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Big Man Japan - Magnet Releasing Print E-mail
User Rating: / 3
Written by Chris Mayo   
Monday, 31 August 2009

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AKA: Dai-Nipponjin, Poly megaloi Giaponezoi
Directed by: Hitoshi Matsumoto
Written by: Hitoshi Matsumoto, Mitsuyoshi Takasu
Produced by: Akihiko Okamoto
Cinematography by: Hideo Yamamoto
Editing by: Soichi Ueno
Music by: Towa Tei
Cast: Hitoshi Matsumoto, Riki Takeuchi, Ua, Ryûnosuke Kamiki, Haruka Unabara, Tomoji Hasegawa
Year: 2007
Country: Japan
Language: Japanese
Color: Color
Runtime: 108 Minutes

Video: NTSC R1
Aspect Ratio: 1.85:1 Anamorphic Widescreen
Audio: Dolby Digital 5.1, 2.0 (Japanese)
Official Website: US,

Since the bombings of Nagasaki and Hiroshima, Japan has enlisted the help of giant warriors to fend off the invasion of massive monster menaces.  Currently, Japan’s protector is Big Man Japan who reluctantly inherited this major responsibility from his father and his father’s father before him.  Move over Gojira for Big Man Japan is in town!

Big Man Japan is an average, everyday down on his luck citizen named Masaru Daisatô (director/writer/star Hitoshi Matsumoto).  He lives alone.  His wife left him.  He’s broke most of the time and he struggles to make ends meet.  He even has to battle with his ex in order to have visitation with his daughter.  However, when duty calls he marches off to a power plant to receive blasts of electroshocks to kick-start his transformation into a giant overweight (albeit muscular) big-haired, behemoth.  In one scene we see Daisatô stand inside a giant pair of purple drawers.  He receives the electroshocks and then grows into the stocky giant, fitting snuggly into his gigantic purple knickers.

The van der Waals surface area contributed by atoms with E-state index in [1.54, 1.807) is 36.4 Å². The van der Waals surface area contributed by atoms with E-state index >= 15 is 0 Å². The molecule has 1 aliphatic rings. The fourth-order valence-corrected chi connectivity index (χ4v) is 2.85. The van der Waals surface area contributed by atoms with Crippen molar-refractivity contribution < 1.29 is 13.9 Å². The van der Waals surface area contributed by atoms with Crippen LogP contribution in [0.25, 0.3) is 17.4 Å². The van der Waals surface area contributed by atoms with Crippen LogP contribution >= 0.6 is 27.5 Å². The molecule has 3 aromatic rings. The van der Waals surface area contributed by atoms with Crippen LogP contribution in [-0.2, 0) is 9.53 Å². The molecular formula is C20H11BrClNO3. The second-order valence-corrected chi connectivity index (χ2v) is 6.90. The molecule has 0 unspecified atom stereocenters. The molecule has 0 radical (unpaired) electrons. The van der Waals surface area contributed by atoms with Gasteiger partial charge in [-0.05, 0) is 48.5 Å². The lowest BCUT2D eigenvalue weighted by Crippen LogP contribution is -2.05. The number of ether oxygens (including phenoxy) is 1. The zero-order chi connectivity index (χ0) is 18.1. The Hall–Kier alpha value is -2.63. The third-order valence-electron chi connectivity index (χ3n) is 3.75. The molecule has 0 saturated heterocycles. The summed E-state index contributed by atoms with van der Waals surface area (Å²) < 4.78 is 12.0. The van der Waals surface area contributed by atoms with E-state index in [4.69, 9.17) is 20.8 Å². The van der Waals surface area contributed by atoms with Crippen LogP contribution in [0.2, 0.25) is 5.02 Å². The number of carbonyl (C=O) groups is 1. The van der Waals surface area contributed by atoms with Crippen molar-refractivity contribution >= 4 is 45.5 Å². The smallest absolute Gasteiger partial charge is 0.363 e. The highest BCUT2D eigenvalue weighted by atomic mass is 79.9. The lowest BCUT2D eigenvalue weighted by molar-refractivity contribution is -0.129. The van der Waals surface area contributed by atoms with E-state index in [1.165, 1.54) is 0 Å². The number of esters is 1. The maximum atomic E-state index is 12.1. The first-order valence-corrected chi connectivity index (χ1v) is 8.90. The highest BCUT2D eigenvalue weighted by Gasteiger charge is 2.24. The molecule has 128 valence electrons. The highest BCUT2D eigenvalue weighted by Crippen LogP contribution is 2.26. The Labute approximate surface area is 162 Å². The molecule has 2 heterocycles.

Much like Batman, Big Man Japan is a complete outcast.  People refer to him as a laughing stock and the worst protector Japan has had to date.  They even throw bricks through his window.  Being in the modern day reality television age that we are today doesn’t make matters easier either.   With each defense of Japan, Big Man’s efforts are documented on a late night cable reality show.  He also has a manager who forces him to plaster sponsor decals all over his body in order to make ad revenue as this reluctant hero figure.